Re-elected for Oxford in 1695, Norreys was forecast in January 1696 as likely to support the Court in the division anticipated on the proposed council of trade, though the list also seems to indicate that he opposed it in the division itself. He refused at first to put his signature to the Association, only doing so after the Act for the security of the crown had passed; and voted against fixing the price of guineas at 22s. in March. He also voted against the attainder of Sir John Fenwick† on 25 Nov. Norreys’ movement towards opposition by the early months of 1696 may well have been determined by Carmarthen’s disgrace at the hands of the Whig Junto the previous year. On 18 May 1698 he was granted leave of absence following the death of his third son. Returned in 1698, he was marked before the opening of the new Parliament as likely to oppose a standing army, and as a Country supporter in a comparative analysis of the old and new Parliaments compiled in around September. Another analysis undertaken in 1700 categorized him as still attached to Carmarthen, now Duke of Leeds. His decision to accept one of the Oxfordshire seats in the first election of 1701 was facilitated by a disagreement occurring between the candidate originally intended, Sir Robert Dashwood, 1st Bt.*, and the Earl of Abingdon (Montagu Venables-Bertie*, Lord Norreys), the foremost Tory influence in the county. Norreys’ kinship with the Earl doubtless made him a particularly suitable choice, while Norreys’ son Francis was elected to fill the vacancy he himself left at Oxford. Soon after the new Parliament commenced Norreys was listed as likely to support the Court in a supply resolution to continue the ‘Great Mortgage’. However, his antipathy towards the Court seems to have been more pronounced, as indicated subsequently by his being blacklisted as an opponent of preparations for war with France in the 1701 session, and by his vote on 26 Feb. 1702 in favour of the motion vindicating the Commons’ proceedings in the impeachment of William III’s leading Whig ministers. He was returned unopposed for the county in 1702, and with the Tories now in office he was noted in mid-March 1704 as a supporter of the government’s actions in the Scotch Plot affair. Even so, his High Churchmanship led to a forecast in October that he would support the Tack, an expectation which he fulfilled in the crucial division of 28 Nov. Following the 1705 election, at which he was returned once more without challenge, Norreys was described in a published list of the new House as ‘True Church’; and in the Speakership division on 25 Oct. he naturally voted against the Court candidate. Another list, of early 1708, classed him as a Tory.4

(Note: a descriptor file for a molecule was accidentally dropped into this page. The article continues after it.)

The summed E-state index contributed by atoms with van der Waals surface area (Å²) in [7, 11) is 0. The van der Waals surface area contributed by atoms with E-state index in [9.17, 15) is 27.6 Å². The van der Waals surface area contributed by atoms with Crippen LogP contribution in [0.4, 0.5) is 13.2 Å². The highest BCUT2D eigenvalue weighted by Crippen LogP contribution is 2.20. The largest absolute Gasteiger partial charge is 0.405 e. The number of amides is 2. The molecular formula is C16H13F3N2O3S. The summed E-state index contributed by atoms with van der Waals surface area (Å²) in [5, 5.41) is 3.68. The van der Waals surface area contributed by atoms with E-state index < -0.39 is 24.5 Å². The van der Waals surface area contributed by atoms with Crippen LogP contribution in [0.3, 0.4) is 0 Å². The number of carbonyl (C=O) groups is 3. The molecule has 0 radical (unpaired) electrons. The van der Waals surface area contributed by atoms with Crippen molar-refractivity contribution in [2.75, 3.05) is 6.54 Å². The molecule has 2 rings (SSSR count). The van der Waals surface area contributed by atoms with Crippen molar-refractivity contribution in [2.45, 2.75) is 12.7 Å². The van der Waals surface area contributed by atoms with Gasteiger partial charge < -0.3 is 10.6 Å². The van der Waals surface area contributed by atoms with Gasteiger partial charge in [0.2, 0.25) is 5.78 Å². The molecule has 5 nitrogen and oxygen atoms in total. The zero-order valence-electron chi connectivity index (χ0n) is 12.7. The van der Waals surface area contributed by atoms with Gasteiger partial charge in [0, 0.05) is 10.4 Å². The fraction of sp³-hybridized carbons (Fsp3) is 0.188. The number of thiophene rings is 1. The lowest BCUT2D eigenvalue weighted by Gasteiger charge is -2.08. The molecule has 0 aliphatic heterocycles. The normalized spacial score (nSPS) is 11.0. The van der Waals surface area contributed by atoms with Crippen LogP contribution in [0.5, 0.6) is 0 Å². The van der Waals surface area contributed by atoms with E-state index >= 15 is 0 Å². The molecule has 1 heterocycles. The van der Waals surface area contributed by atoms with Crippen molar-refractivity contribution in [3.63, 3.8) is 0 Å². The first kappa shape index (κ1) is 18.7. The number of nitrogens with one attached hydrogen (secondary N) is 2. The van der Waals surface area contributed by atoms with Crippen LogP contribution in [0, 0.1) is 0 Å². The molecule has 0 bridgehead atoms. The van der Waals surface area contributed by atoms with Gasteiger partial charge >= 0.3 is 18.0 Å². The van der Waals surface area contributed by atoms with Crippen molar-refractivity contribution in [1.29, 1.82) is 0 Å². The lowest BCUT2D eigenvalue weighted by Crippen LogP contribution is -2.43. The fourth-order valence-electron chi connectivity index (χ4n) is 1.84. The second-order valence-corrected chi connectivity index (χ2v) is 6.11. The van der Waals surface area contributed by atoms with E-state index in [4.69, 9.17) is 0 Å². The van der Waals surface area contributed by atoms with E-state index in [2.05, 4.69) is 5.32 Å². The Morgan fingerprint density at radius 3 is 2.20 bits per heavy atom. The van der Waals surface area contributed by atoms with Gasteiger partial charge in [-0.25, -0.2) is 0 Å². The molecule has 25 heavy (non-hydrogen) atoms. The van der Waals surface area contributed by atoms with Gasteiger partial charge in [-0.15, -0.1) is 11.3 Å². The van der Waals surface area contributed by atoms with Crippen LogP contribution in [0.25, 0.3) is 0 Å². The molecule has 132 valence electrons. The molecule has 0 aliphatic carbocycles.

Norreys stood down in 1708, most probably for reasons of old age. He died in 1712, his burial taking place at Weston on 5 Oct. His estates at Weston, and at Hampstead Norris and Yattenden in Berkshire, passed to his only surviving son James, a Norfolk clergyman, who, dying in 1718, bequeathed them to his nephew James Bertie, Sir Edward’s grandson from his daughter Philadelphia’s marriage to Henry Bertie.5
Ref Volumes: 1690-1715
Author: Andrew A. Hanham
- 1. Oxon. RO, Weston par. reg.; Vis. Oxon. (Harl. Soc. v), 289; Le Neve’s Knights (Harl. Soc. viii), 163; CSP Dom. 1656–7, p. 142; 1657–8, pp. 354, 359; Mar. Lic. Vicar-Gen. (Harl. Soc. xxiii), 80; J. Dunkin, Bullington and Ploughley, ii. 200–1, 213–14.
- 2. Oxford Council Acts (Oxf. Hist. Soc. n.s. ii), 27, 196; Woodstock Council Acts, 1677–99 (17 Sept. 1684).
- 3. Grey, x. 108; Nat. Archs. Ire. Wych mss 1/67, William Ball to Wych, 24 Jan. 1692–3; Bull. IHR, sp. supp. 7, p. 171.
- 4. L. K. J. Glassey, Appt. JPs, 121.
- 5. Weston par. reg.; Dunkin, ii. 201; PCC 191 Browning.